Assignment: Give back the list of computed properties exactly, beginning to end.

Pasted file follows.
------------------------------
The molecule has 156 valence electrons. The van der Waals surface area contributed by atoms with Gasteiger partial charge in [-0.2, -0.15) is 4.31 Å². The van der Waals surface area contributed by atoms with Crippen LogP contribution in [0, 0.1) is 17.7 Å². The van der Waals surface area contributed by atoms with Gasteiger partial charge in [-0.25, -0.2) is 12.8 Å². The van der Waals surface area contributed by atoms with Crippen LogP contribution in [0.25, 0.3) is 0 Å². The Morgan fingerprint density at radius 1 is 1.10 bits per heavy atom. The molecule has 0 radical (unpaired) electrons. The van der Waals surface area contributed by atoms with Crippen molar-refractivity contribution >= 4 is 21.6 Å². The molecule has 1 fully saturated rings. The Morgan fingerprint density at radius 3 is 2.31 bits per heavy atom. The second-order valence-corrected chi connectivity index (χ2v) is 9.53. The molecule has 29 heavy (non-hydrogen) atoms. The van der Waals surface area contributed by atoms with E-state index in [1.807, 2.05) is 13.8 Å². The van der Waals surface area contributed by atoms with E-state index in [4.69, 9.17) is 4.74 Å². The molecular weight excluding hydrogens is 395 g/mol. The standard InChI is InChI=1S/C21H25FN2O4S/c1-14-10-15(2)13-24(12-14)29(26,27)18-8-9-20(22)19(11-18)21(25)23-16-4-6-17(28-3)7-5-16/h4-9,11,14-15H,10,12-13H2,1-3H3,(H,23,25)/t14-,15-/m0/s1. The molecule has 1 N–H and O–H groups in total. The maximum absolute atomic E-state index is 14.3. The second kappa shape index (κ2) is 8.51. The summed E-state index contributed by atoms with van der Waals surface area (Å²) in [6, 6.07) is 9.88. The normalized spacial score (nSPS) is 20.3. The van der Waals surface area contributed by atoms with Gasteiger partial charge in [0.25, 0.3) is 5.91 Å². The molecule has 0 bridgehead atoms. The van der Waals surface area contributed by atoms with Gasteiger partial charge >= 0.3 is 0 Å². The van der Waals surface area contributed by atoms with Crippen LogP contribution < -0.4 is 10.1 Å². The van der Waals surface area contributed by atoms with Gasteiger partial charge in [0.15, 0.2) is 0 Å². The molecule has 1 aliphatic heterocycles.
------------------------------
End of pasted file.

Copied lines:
The molecule has 156 valence electrons. The van der Waals surface area contributed by atoms with Gasteiger partial charge in [-0.2, -0.15) is 4.31 Å². The van der Waals surface area contributed by atoms with Crippen LogP contribution in [0, 0.1) is 17.7 Å². The van der Waals surface area contributed by atoms with Gasteiger partial charge in [-0.25, -0.2) is 12.8 Å². The van der Waals surface area contributed by atoms with Crippen LogP contribution in [0.25, 0.3) is 0 Å². The Morgan fingerprint density at radius 1 is 1.10 bits per heavy atom. The molecule has 0 radical (unpaired) electrons. The van der Waals surface area contributed by atoms with Crippen molar-refractivity contribution >= 4 is 21.6 Å². The molecule has 1 fully saturated rings. The Morgan fingerprint density at radius 3 is 2.31 bits per heavy atom. The second-order valence-corrected chi connectivity index (χ2v) is 9.53. The molecule has 29 heavy (non-hydrogen) atoms. The van der Waals surface area contributed by atoms with E-state index in [1.807, 2.05) is 13.8 Å². The van der Waals surface area contributed by atoms with E-state index in [4.69, 9.17) is 4.74 Å². The molecular weight excluding hydrogens is 395 g/mol. The standard InChI is InChI=1S/C21H25FN2O4S/c1-14-10-15(2)13-24(12-14)29(26,27)18-8-9-20(22)19(11-18)21(25)23-16-4-6-17(28-3)7-5-16/h4-9,11,14-15H,10,12-13H2,1-3H3,(H,23,25)/t14-,15-/m0/s1. The molecule has 1 N–H and O–H groups in total. The maximum absolute atomic E-state index is 14.3. The second kappa shape index (κ2) is 8.51. The summed E-state index contributed by atoms with van der Waals surface area (Å²) in [6, 6.07) is 9.88. The normalized spacial score (nSPS) is 20.3. The van der Waals surface area contributed by atoms with Gasteiger partial charge in [0.25, 0.3) is 5.91 Å². The molecule has 0 bridgehead atoms. The van der Waals surface area contributed by atoms with Gasteiger partial charge >= 0.3 is 0 Å². The van der Waals surface area contributed by atoms with Crippen LogP contribution < -0.4 is 10.1 Å². The van der Waals surface area contributed by atoms with Gasteiger partial charge in [0.15, 0.2) is 0 Å². The molecule has 1 aliphatic heterocycles.